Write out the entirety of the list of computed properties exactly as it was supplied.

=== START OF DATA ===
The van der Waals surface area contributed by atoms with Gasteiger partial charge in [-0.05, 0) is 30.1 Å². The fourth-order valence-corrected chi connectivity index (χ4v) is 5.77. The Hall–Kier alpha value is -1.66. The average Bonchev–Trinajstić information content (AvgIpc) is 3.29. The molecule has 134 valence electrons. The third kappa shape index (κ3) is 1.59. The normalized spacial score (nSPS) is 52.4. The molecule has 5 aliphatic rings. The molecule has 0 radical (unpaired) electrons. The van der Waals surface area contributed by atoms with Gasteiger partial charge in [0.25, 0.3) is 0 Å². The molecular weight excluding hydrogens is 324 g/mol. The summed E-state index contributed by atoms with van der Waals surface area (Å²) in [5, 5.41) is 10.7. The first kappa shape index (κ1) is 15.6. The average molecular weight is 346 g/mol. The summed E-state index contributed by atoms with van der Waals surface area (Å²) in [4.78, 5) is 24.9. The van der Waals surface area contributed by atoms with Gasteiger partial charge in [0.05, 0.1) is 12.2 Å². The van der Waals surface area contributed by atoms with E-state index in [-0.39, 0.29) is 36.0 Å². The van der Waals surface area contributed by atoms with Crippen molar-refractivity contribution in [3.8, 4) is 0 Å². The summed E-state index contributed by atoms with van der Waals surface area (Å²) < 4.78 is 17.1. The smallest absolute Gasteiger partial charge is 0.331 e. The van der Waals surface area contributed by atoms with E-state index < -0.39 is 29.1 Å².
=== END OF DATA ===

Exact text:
The van der Waals surface area contributed by atoms with Gasteiger partial charge in [-0.05, 0) is 30.1 Å². The fourth-order valence-corrected chi connectivity index (χ4v) is 5.77. The Hall–Kier alpha value is -1.66. The average Bonchev–Trinajstić information content (AvgIpc) is 3.29. The molecule has 134 valence electrons. The third kappa shape index (κ3) is 1.59. The normalized spacial score (nSPS) is 52.4. The molecule has 5 aliphatic rings. The molecule has 0 radical (unpaired) electrons. The van der Waals surface area contributed by atoms with Gasteiger partial charge in [0.25, 0.3) is 0 Å². The molecular weight excluding hydrogens is 324 g/mol. The summed E-state index contributed by atoms with van der Waals surface area (Å²) in [5, 5.41) is 10.7. The first kappa shape index (κ1) is 15.6. The average molecular weight is 346 g/mol. The summed E-state index contributed by atoms with van der Waals surface area (Å²) in [4.78, 5) is 24.9. The van der Waals surface area contributed by atoms with Gasteiger partial charge in [0.05, 0.1) is 12.2 Å². The van der Waals surface area contributed by atoms with E-state index in [-0.39, 0.29) is 36.0 Å². The van der Waals surface area contributed by atoms with Crippen molar-refractivity contribution in [3.8, 4) is 0 Å². The summed E-state index contributed by atoms with van der Waals surface area (Å²) < 4.78 is 17.1. The smallest absolute Gasteiger partial charge is 0.331 e. The van der Waals surface area contributed by atoms with E-state index < -0.39 is 29.1 Å².